This technique is recommended for the determination of polymer retention levels in the rock matrix, under as near as possible reservoir conditions, assuming that a small amount of C-labelled polymer is available.
To design a polymer project and assess its economic viability, it is necessary to estimate the polymer retention level in the native rock at deep reservoir flow rates. The retention may include chemical adsorption onto clays or rock surface adsorption sites and mechanical or Hydrodynamic entrapment of the molecules in pore throat constrictions and dead-end spaces.
Static adsorption experiments on crushed rock samples are unsuitable for estimating the retention level for two reasons. Firstly, dynamic effects, such as mechanical and hydrodynamic entrapment in pore spaces, are not included in the measurement Secondly, new adsorption sites may be exposed and activated in the crushing process, resulting in an overestimate of the adsorption capacity of the consolidated rock.
The effluent profiles from core-flooding experiments at appropriate flow rates can be analysed to obtain dynamic retention levels for the core sample, via a detailed mass balance calculation. However, the core sample may not be representative of the native rock in the formation.
Pilot in-situ combustion oil recovery operations began in the South Belridge Field in 1963, and commercial operations began on a 164-acre area in 1964. This operation ended in 1986 when an air compressor failed. South Belridge oil In place of a third of billion barrels of oil with an estimated 8 percent recovery inspired interest in thermal oil recovery in 1947. This study presents results of 22 years of commercial in-situ combustion at South Belridge.
Although continuous steam injection is the most important thermal oil recovery operation in South Belridge, in-situ combustion offers opportunity for extending thermal operations in other fields far beyond bounds appropriate for steam injection. Results at South Belridge for both commercial steam injection and in-situ combustion have been published. Steam injection Is among the best in California, and in-situ combustion is considered average for California conditions.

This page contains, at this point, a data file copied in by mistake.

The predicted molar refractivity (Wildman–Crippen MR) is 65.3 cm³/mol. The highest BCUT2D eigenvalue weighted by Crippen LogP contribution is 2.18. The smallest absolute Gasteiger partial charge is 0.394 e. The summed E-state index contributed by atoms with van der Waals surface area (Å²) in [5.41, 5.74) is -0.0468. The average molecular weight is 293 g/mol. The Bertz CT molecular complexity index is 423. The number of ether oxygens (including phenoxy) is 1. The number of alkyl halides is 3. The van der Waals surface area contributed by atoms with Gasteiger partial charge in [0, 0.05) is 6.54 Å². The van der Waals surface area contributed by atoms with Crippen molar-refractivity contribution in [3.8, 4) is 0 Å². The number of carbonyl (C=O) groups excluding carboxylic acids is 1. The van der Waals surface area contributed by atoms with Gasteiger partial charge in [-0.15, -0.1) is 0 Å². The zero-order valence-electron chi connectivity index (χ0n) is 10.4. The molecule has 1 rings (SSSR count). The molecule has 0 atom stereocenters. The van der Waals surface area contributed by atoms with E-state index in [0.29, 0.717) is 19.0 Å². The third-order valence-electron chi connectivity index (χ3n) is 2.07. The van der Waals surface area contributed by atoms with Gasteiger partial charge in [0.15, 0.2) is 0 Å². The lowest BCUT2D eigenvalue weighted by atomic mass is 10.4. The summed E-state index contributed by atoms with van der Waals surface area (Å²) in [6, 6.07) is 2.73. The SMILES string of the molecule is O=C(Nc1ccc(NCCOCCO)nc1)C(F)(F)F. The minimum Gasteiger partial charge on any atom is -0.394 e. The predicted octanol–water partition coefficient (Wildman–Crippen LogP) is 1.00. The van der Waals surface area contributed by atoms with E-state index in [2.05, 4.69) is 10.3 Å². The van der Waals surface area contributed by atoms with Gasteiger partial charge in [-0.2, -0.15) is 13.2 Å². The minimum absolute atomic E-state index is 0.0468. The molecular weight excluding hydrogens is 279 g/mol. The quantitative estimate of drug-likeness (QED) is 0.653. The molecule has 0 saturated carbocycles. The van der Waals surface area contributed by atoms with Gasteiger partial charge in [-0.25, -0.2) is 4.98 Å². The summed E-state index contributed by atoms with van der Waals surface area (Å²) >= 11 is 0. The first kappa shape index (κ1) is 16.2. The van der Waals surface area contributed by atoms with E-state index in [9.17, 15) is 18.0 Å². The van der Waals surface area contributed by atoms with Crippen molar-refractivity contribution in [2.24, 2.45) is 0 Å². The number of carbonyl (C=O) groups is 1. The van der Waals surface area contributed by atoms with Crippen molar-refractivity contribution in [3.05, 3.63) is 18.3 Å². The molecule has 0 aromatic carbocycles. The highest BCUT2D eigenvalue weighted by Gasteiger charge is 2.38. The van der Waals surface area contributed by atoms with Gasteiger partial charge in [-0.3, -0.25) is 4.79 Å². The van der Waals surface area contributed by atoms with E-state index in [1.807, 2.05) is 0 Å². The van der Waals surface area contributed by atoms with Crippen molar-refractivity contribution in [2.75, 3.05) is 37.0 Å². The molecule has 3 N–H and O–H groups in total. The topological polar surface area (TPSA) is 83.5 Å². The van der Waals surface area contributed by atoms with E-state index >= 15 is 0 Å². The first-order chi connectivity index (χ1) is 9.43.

At South Belridge, the surface energy requirement per barrel of oil produced by insitu combustion was about one fifth that required for steam drive. The pounds of flue gas generated per barrel of oil recovery from in-situ combustion was about half that required for steam drive. Emulsions were produced by in-situ combustion, but posed no special problems. Well failures for in-situ combustion were similar to those for steam drive once old (pre-1964) completions were replaced.
The ratio of cum. inj. air to cum. prod. oil was 3.7 MCF/BBL, about a third of the design ratio. In-situ combustion offers an efficient extension of thermal enhanced oil recovery to deep, high-pressure, low-oil-reactivity formations.
A letter from H.N.Marsh to R.O.Swayze of The General Petroleum Corporation (Mobil Oil) dated April 16, 1947 estimated original oil in place in the South Belridge Field at a third of a billion barrels and ultimate recovery as 8%. He described a conference In their Bakersfield office at which "ideas which may be fantastic were encouraged". of the many ideas considered at that meeting, application of heat by combustion appeared promising and Marsh wrote "it is proposed to request the Dallas Laboratory to give some theoretical study to the economics of underground combustion". R.O.Swayze forwarded Marsh's letter to M.S.App, Director of Production, with the interesting comment "Marsh and I had under consideration a scheme to drill a well on Moco 34 and when the oil zone was encountered, drift the hole at a fairly flat angle parallel to the bedding in the oil zone ... "
By 1954, many laboratory and two small-scale field tests of in-situ combustion indicated promise, and a 2.5-acre isolated pilot test was started In 1956 in Section 10 of the South Belridge Field in the Tulare formation. This project was supported by 12 oil companies and results through 1957 were presented by Gates and Ramey . In-situ combustion continued through 1959. Results through 1959 were presented by Gates, et al. in 1978.
Martin, F.D. (New Mexico Petroleum Recovery Research Center) | Heller, J.P. (New Mexico Petroleum Recovery Research Center) | Weiss, W.W. (New Mexico Petroleum Recovery Research Center) | Tsau, Jyun-Syung (New Mexico Petroleum Recovery Research Center) | Zornes, D.R. (Phillips Petroleum Co.) | Sugg, L.A. (Phillips Petroleum Co.) | Stevens, J.E. (Phillips Petroleum Co.) | Kim, J.E. (Phillips Petroleum Co.)